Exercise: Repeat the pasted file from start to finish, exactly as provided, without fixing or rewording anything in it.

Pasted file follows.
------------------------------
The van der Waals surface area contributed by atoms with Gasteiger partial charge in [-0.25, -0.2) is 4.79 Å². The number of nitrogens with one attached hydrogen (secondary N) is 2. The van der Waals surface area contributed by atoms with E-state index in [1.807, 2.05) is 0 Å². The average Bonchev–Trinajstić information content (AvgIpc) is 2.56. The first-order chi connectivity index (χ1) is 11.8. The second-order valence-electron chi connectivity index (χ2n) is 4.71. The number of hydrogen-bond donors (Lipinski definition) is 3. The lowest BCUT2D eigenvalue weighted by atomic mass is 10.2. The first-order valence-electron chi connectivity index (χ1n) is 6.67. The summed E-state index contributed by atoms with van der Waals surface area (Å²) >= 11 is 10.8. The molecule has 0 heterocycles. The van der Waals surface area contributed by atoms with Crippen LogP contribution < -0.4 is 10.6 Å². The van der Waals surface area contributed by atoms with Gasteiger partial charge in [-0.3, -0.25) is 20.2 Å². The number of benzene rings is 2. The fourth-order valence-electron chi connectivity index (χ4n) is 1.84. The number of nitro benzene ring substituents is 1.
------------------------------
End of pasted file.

The van der Waals surface area contributed by atoms with Gasteiger partial charge in [-0.25, -0.2) is 4.79 Å². The number of nitrogens with one attached hydrogen (secondary N) is 2. The van der Waals surface area contributed by atoms with E-state index in [1.807, 2.05) is 0 Å². The average Bonchev–Trinajstić information content (AvgIpc) is 2.56. The first-order chi connectivity index (χ1) is 11.8. The second-order valence-electron chi connectivity index (χ2n) is 4.71. The number of hydrogen-bond donors (Lipinski definition) is 3. The lowest BCUT2D eigenvalue weighted by atomic mass is 10.2. The first-order valence-electron chi connectivity index (χ1n) is 6.67. The summed E-state index contributed by atoms with van der Waals surface area (Å²) >= 11 is 10.8. The molecule has 0 heterocycles. The van der Waals surface area contributed by atoms with Crippen LogP contribution < -0.4 is 10.6 Å². The van der Waals surface area contributed by atoms with Gasteiger partial charge in [-0.3, -0.25) is 20.2 Å². The number of benzene rings is 2. The fourth-order valence-electron chi connectivity index (χ4n) is 1.84. The number of nitro benzene ring substituents is 1.